Document unearthed shows double-dealing of Chiang behind 228 Incident

A key document from the 228 Incident. (Photo from Academia Historica).

TAIPEI (Taiwan News) - As the 70th anniversary of the 228 Incident approaches, Taiwan’s Academia Historica has revealed a newly unearthed document of a telegraph dated March 2, 1947, that shows the double-dealing tactics made by Chiang Kai-shek's appointed official in an attempt to buy time for rearmament by making false promise, which resulted in a more deadly repression against Taiwanese intellectual elites and dissidents, and endless suffering of their families and descendants.

Between 18,000 and 28,000 people are estimated to have died in the uprising and following repression. The 228 Incident became a taboo subject until then-President Lee Teng-hui  (李登輝) launched the beginnings of a process of redressing and apology which is still continuing to this day.

As Taiwan is to mark the 70th anniversary of the 1947 massacre, the Academia Historica revealed a document Thursday showing that a request was made through a telegraph by Chen Yi (陳儀) to dispatch troops from China to quell a native Taiwanese uprising on the island. Chen was the Chief Executive of Taiwan Province after the island was transferred by Japan to the Republic of China following WWII.

The unrest was partly fueled by inflation due to the mishandling of commodities under the dictatorial rule by the Kuomintang government of the time. Then-KMT leader Chiang Kai-shek (蔣中正) approved Chen's request to send troops. Scholars said Chiang was responsible for the tragedy.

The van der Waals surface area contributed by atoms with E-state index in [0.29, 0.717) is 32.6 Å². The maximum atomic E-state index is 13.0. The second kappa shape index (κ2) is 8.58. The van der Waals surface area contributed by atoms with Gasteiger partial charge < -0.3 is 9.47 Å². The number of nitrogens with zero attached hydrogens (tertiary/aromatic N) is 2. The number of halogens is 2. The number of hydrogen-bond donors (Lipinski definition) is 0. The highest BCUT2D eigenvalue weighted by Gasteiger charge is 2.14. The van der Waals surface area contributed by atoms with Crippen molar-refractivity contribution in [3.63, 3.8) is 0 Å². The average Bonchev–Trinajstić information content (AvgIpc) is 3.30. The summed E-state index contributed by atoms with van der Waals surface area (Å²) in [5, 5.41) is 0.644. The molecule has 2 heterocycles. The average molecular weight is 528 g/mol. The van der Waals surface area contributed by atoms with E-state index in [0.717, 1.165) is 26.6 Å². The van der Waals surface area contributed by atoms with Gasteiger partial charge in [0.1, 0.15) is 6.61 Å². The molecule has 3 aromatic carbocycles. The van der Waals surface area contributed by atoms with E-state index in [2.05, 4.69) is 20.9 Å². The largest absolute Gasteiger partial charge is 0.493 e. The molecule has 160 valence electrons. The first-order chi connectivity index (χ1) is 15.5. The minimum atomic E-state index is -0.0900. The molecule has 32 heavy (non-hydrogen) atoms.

Academia Historica President Wu Mi-cha (吳密察) said that the staff compiled 18 books featuring the 228 Incident during President Chen Shui-bian’s rule, and the project resumed after the Democratic Progressive Party won back the presidency last year, and this time, with the help of the Taichung City Government and the Presidential Office, the institution published six more books to give a complete detailed history.   

National Taiwan University Professor Chen Tsui-lien (陳翠蓮) said that the historians had been looking for the critical document of a telegraph issued by Chen Yi but to no avail, and the discovery has proved the assumption that Chen on the one hand tried to buy time by promising reform and appealing to the native Taiwanese not to take to the streets, but on the other hand pushed Chiang to send troops across the sea to end the uprising.

Professor Chen Tsui-lien cited the report and said that Chen ostensibly agreed to set up a commission on March 1, 1947, to handle the dispute between Taiwanese civilians and KMT soldiers from China, but after his requested troops arrived, the massacre began, and the dissidents and many others died.

“Other newly unearthed documents also found evidence that prove the ruling KMT of the time utilized a comprehensive surveillance system to create fear among the people on the island,” Professor Chen said.

Seventy years later, some people in Taiwan still harbor resentment and distrust towards the KMT over the 228 Incident. Movies, books, and songs have been made to commemorate the event.